Thursday, August 27, 2009
Does the long term real price of oil look like it is falling? Sure it may have fallen after the peak in the 70s and again recently, but overall it is up. Oil at $20 is likely gone forever. Oil at $30 is largely gone and unlikely to be seen other than briefly. Oil at $40 or $50 we should see until the next shortage drives another spike in oil prices. We have been able to extract more, but not more cheaply. We will use less, because it is more expensive. We will develop alternatives, because oil will eventually be more expensive than those alternatives. The only way it will fall in price over the long run is if it is displaced and no longer wanted.
Tuesday, August 25, 2009
The division of labor can produce higher quality output and do so more efficiently but only by a limited amount. Labor has specialized since the beginning of civilization but produced only infinitesimal growth. Only the application of scientific knowledge and the advent of powered machinery produced modern levels of growth. This has led to greater specialization but there is little reason to attribute growth to this beyond its embodiment in knowledge and technology. The real usefulness of the division of labor is not in labor at all but in gaining specialized knowledge and replacing labor with technology, automating production.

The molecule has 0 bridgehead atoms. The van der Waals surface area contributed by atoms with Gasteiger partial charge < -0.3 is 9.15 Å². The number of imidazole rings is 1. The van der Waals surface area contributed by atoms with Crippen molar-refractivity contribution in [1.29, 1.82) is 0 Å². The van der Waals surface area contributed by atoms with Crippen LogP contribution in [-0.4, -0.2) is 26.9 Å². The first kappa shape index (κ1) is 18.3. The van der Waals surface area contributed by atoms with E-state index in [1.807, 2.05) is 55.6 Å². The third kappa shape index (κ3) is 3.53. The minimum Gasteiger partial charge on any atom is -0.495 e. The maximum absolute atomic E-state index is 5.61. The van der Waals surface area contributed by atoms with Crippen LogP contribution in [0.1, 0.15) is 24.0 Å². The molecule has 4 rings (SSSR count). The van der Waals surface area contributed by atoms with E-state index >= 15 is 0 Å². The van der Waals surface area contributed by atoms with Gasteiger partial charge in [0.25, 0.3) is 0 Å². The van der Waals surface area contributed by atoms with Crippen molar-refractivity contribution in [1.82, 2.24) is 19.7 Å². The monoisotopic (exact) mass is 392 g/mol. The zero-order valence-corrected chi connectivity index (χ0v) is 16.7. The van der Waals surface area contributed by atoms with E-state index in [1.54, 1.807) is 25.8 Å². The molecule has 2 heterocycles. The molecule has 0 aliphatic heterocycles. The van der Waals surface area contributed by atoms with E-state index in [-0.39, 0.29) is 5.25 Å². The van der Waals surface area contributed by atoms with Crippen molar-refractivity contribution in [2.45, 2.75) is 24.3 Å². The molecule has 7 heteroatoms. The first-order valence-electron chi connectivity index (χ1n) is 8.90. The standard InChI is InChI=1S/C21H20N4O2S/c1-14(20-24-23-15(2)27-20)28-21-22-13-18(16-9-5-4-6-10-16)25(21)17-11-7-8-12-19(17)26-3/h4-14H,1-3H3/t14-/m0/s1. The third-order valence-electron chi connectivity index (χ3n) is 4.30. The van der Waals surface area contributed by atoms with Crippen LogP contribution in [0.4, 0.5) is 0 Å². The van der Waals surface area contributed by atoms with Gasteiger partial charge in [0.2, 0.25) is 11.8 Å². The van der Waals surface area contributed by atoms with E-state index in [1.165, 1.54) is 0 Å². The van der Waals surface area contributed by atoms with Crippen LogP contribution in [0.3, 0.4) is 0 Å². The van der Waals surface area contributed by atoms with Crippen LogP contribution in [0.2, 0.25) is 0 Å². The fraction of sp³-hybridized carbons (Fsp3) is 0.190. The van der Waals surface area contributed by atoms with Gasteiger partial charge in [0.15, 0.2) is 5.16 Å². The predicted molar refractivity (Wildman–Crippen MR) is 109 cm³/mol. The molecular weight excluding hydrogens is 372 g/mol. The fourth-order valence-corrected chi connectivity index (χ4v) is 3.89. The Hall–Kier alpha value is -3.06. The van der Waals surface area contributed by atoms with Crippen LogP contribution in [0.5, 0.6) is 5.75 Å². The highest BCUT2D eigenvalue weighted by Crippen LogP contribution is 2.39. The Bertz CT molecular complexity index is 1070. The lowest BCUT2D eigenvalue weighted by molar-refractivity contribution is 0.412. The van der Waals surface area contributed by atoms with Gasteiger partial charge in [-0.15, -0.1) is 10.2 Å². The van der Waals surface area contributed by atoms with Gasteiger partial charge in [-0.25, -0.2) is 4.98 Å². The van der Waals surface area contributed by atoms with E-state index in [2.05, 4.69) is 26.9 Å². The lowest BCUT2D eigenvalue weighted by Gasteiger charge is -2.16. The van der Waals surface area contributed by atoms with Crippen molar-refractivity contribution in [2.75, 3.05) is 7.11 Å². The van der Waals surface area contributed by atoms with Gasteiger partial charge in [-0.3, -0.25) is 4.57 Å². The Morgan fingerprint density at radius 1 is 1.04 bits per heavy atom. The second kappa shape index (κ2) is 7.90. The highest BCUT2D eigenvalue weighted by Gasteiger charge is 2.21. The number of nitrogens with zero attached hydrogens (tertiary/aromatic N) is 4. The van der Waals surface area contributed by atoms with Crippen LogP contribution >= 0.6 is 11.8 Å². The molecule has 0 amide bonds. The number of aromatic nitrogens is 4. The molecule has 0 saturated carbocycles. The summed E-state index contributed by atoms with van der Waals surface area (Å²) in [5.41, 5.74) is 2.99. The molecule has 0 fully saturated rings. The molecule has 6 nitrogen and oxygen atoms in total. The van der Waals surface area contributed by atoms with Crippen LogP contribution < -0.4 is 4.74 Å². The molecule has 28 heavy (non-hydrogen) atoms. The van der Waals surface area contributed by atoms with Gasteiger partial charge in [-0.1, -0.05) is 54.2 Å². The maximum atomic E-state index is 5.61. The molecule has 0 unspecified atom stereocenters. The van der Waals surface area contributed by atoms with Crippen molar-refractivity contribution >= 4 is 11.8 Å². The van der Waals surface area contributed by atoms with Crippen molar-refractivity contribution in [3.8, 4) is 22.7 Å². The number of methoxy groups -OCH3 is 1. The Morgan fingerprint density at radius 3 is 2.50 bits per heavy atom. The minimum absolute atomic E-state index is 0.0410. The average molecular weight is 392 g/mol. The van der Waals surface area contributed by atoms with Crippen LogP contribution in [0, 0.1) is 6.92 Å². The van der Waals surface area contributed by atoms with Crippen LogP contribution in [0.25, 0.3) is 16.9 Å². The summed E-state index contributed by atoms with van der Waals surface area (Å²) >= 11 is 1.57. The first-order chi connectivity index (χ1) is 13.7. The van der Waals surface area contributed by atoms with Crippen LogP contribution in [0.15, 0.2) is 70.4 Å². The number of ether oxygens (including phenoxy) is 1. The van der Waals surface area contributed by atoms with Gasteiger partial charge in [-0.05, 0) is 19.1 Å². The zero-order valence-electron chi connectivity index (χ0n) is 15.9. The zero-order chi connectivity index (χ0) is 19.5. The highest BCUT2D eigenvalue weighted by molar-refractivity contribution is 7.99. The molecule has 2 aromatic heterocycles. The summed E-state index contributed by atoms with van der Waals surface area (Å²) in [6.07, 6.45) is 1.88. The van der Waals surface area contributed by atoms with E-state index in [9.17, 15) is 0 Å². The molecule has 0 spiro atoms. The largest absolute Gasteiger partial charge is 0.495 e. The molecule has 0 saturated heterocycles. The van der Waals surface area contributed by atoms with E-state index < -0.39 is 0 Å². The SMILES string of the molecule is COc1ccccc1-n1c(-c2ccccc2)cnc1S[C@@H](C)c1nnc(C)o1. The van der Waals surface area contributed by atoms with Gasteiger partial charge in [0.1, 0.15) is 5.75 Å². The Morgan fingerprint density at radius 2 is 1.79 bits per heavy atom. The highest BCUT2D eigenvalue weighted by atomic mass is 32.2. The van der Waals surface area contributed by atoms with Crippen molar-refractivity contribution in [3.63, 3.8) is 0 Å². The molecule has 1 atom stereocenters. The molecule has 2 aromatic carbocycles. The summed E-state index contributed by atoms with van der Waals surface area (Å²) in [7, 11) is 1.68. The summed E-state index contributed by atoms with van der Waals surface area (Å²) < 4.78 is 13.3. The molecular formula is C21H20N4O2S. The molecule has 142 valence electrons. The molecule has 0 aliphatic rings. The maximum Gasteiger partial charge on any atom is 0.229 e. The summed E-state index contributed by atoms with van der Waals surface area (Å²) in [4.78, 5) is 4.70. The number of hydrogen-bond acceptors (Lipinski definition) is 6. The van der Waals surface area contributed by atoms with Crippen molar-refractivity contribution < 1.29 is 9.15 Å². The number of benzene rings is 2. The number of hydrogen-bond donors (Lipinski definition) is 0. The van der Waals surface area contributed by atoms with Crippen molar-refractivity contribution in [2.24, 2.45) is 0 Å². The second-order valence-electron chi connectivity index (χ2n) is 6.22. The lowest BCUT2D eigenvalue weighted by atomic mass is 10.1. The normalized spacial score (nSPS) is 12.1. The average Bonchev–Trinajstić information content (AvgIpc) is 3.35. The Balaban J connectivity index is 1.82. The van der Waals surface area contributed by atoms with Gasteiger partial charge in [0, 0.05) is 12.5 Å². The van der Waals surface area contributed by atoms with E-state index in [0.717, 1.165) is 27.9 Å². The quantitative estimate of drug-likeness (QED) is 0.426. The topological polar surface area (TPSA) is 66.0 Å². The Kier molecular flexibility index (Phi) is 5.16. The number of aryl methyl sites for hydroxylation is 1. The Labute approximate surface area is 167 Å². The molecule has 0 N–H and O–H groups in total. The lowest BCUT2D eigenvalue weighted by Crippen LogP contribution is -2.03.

Thursday, August 20, 2009
The Growth of Real Income (real gdp per capita) in the US demonstrates the transition from an agrarian to industrial to post industrial power. Growth was slow initially but rose over the 19th century in fits and starts. It would rise sharply during booms only to stagnate or fall slightly through busts lasting a decade or more. A dramatic fall occurred over 1929 to 1933 followed by as dramatic a rise climaxing during World War II before settling back to extended consistent growth at the best rates ever. Variability has diminished somewhat over time. Most deviations are small from this upward drift over history. Growth appears to have reached an asymptote of about a factor of 10 per century or about 2.3% a year. So much for past golden ages.